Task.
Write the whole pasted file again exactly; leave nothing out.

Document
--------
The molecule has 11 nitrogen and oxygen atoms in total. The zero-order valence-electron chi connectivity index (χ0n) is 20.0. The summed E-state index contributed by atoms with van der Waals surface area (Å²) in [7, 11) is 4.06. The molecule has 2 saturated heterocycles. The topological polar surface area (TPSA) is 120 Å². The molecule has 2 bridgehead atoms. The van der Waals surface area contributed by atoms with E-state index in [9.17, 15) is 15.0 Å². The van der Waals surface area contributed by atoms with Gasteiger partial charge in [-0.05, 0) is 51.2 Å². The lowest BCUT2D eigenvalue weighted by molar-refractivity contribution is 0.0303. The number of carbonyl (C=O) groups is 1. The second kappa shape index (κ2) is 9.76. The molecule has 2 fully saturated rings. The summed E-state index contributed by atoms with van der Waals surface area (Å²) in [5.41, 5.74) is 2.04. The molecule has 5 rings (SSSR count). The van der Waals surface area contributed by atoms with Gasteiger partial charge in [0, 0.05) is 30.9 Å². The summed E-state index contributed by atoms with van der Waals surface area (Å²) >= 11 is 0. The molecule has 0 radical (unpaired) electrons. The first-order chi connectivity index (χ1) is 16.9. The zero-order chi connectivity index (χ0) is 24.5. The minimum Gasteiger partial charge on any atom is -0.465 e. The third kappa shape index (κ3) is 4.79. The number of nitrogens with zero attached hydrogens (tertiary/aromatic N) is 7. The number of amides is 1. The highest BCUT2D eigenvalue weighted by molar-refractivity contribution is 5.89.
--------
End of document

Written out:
The molecule has 11 nitrogen and oxygen atoms in total. The zero-order valence-electron chi connectivity index (χ0n) is 20.0. The summed E-state index contributed by atoms with van der Waals surface area (Å²) in [7, 11) is 4.06. The molecule has 2 saturated heterocycles. The topological polar surface area (TPSA) is 120 Å². The molecule has 2 bridgehead atoms. The van der Waals surface area contributed by atoms with E-state index in [9.17, 15) is 15.0 Å². The van der Waals surface area contributed by atoms with Gasteiger partial charge in [-0.05, 0) is 51.2 Å². The lowest BCUT2D eigenvalue weighted by molar-refractivity contribution is 0.0303. The number of carbonyl (C=O) groups is 1. The second kappa shape index (κ2) is 9.76. The molecule has 2 fully saturated rings. The summed E-state index contributed by atoms with van der Waals surface area (Å²) in [5.41, 5.74) is 2.04. The molecule has 5 rings (SSSR count). The van der Waals surface area contributed by atoms with Gasteiger partial charge in [0, 0.05) is 30.9 Å². The summed E-state index contributed by atoms with van der Waals surface area (Å²) >= 11 is 0. The molecule has 0 radical (unpaired) electrons. The first-order chi connectivity index (χ1) is 16.9. The zero-order chi connectivity index (χ0) is 24.5. The minimum Gasteiger partial charge on any atom is -0.465 e. The third kappa shape index (κ3) is 4.79. The number of nitrogens with zero attached hydrogens (tertiary/aromatic N) is 7. The number of amides is 1. The highest BCUT2D eigenvalue weighted by molar-refractivity contribution is 5.89.